A local pianist is raising money for two local organizations with concerts featuring classical piano from the Romantic era.
Carolyn Cameron, who plays both piano and the violin and is part of classical trio La Cafamore, will perform two concerts this month.
The first will be held Saturday, Feb. 24 at 7:30 p.m. at the home of Kathy Moore and David Cornelius (910 Earl St.) in Rossland and will raise money for the Seven Summits Centre for Learning.
Ann Quarterman, the operations manager at Seven Summits, explains that the money will go toward school trips, as well as graduation and the grad class’s annual trip.
The second will be held Sunday, Feb. 25 at 2 p.m. at the Trail United Church and will raise money for the Greater Trail Hospice Society.
Admission for both performances will be by donation.
Anyone planning to attend the concert in Rossland should RSVP to Kathy Moore at KM@2cats.net.
The Trail performance will include pastries baked by Rebecca Hooper.
Cameron says the concerts will start with Frédéric Chopin’s Fantaisie-Impromptu.
“And it’s pretty typical Romantic,” she says, “but it’s short.”
The second piece will be a little longer and is actually not from the Romantic period. It’s by Samuel Barber.
“He’s not really Romantic, but who cares. He’s in my program anyway” says Cameron. “And the piece that I’m playing [is] kind of bluesy. He wrote a series of four pieces and they were meant to show different aspects of American life and this one is number two and it’s got a bluesy rhythm to it. To me, it sounds kind of like walking down the streets of New York.”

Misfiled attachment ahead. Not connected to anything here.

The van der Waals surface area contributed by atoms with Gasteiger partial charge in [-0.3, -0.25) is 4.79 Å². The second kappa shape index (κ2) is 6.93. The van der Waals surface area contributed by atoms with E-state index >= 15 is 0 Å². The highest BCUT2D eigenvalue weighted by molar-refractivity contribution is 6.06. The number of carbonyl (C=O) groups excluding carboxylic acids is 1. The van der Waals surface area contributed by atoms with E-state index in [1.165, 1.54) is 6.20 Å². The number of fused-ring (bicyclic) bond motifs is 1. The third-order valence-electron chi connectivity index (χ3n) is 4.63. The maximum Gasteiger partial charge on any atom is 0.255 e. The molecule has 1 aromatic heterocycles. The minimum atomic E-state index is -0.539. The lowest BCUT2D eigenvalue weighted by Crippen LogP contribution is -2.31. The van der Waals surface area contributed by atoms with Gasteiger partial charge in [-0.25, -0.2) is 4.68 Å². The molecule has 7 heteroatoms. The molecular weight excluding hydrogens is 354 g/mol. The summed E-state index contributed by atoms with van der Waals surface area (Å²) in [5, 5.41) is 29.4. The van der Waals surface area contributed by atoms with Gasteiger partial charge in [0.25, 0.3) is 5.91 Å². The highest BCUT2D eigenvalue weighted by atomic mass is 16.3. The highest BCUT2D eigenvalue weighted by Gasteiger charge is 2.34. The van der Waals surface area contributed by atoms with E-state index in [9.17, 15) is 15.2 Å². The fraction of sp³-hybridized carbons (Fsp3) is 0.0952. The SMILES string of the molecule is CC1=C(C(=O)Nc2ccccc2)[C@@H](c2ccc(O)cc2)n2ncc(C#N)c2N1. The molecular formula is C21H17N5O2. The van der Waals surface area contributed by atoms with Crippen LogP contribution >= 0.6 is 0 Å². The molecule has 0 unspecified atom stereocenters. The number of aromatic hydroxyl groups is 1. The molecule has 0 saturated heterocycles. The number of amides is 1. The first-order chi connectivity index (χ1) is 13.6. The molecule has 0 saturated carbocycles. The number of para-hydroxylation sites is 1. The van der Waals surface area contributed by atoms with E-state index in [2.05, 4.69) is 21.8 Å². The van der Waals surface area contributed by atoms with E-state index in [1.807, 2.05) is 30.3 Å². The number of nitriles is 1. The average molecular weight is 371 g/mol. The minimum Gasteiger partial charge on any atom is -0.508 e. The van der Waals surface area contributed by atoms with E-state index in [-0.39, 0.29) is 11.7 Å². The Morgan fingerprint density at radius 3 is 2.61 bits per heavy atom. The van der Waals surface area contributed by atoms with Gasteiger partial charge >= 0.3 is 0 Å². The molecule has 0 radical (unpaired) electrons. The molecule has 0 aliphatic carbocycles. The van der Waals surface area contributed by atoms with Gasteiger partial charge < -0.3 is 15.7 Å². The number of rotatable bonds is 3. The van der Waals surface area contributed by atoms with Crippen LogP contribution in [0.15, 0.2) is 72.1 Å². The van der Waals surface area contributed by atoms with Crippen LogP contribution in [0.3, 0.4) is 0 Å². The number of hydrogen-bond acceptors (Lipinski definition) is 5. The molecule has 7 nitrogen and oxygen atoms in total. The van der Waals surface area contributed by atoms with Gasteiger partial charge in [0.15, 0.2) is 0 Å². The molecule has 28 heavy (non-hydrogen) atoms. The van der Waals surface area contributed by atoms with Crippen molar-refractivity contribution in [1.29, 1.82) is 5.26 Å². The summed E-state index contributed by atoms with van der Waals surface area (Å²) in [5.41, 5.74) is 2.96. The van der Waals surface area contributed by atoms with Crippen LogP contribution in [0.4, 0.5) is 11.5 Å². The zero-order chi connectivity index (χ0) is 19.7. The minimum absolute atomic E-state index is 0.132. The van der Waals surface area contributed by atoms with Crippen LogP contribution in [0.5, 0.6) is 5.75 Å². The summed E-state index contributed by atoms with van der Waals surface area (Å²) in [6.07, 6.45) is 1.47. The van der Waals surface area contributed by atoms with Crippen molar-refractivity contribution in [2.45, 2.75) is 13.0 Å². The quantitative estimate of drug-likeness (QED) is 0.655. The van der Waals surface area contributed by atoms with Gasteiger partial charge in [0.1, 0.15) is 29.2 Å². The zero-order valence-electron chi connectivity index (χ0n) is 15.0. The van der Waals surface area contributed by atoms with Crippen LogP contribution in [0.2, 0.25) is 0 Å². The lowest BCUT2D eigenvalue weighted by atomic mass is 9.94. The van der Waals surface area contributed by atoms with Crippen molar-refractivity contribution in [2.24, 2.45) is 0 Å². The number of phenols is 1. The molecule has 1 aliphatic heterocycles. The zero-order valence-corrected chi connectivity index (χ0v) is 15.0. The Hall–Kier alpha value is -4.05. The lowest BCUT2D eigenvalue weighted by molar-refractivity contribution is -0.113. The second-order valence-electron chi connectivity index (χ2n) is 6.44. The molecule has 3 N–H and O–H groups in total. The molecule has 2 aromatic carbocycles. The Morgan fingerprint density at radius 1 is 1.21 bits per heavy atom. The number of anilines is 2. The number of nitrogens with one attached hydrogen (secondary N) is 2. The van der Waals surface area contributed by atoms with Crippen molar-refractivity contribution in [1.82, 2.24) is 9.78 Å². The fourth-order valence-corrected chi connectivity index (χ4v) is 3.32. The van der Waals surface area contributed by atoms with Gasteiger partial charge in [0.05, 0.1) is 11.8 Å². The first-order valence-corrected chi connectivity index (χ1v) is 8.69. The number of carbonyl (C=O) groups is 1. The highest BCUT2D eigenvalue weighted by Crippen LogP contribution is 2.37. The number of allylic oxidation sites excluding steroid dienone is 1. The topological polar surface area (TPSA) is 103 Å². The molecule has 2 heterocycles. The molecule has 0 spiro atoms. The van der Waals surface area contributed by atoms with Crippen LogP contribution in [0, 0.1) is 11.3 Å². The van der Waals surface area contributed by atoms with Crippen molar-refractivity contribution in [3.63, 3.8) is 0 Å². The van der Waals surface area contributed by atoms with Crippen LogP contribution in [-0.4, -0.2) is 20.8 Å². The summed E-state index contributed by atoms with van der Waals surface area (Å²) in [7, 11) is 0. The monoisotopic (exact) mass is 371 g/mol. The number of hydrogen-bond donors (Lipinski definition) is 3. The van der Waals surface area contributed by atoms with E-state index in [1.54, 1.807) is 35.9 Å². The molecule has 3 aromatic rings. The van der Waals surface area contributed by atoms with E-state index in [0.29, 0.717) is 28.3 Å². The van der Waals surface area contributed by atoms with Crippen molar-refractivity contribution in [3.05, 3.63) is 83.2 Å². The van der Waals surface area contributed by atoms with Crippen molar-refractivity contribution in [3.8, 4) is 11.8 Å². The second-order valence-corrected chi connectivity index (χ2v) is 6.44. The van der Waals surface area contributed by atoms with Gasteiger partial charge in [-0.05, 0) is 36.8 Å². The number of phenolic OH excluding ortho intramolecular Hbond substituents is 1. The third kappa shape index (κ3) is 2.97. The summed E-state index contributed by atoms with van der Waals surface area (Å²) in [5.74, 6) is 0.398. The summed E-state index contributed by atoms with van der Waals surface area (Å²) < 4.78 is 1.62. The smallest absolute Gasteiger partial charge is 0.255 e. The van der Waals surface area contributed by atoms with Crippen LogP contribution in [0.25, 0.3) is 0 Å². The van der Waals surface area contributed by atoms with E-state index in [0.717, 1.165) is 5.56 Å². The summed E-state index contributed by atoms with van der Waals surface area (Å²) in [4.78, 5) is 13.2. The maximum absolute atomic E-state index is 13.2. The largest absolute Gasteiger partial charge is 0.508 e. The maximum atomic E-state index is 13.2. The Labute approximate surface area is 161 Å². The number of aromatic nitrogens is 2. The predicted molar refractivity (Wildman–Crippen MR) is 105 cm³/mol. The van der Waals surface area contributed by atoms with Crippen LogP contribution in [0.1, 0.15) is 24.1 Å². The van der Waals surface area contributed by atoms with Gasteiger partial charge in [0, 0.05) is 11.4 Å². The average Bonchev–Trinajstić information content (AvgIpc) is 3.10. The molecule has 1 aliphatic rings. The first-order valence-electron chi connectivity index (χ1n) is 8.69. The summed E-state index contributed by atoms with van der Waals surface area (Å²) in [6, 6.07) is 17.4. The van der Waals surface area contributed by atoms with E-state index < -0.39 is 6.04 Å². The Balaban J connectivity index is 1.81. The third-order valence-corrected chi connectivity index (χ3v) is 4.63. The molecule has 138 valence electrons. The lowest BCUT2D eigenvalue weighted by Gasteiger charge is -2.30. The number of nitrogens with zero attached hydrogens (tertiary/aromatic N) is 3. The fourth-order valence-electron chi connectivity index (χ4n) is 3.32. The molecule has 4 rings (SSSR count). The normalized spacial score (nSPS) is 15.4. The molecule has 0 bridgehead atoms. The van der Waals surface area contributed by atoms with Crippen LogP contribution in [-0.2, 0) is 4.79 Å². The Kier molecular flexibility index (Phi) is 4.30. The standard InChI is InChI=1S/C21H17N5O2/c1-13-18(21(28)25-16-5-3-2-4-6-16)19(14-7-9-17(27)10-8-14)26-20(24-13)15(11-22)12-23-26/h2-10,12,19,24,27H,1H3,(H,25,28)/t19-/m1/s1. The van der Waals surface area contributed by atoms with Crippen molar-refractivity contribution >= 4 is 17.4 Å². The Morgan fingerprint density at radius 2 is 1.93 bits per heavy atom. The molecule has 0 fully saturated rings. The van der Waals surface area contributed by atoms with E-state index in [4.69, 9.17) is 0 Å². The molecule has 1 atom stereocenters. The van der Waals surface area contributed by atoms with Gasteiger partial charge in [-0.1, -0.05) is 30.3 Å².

Cameron’s third selection is “a big long piece” — Robert Schumann’s Kreisleriana.
“Interestingly, he dedicated that piece to Frédéric Chopin, the first composer, … and Chopin didn’t like it,” says Cameron.
She explains that the piece was based on Johannes Kreisler, a character in the novels of E.T.A. Hoffman.
“Schumann really identified with this Kreisler guy. He was a conductor and a musician, but also literary, which — guess what? — so was Schumann,” says Cameron.
Schumann was bipolar and she says that also comes out in the piece.
“He had these two identities — he called them Florestan and Eusebius — and Florestan was the manic guy, the kind of impetus and impulsive and really just high energy kind of guy, and Eusebius was the dreamer and more reflective,” Cameron explains. “And those are the kinds of things that you see in this piece. He kind of alternates between parts that are really more Florestan and parts that are really more dreamy.”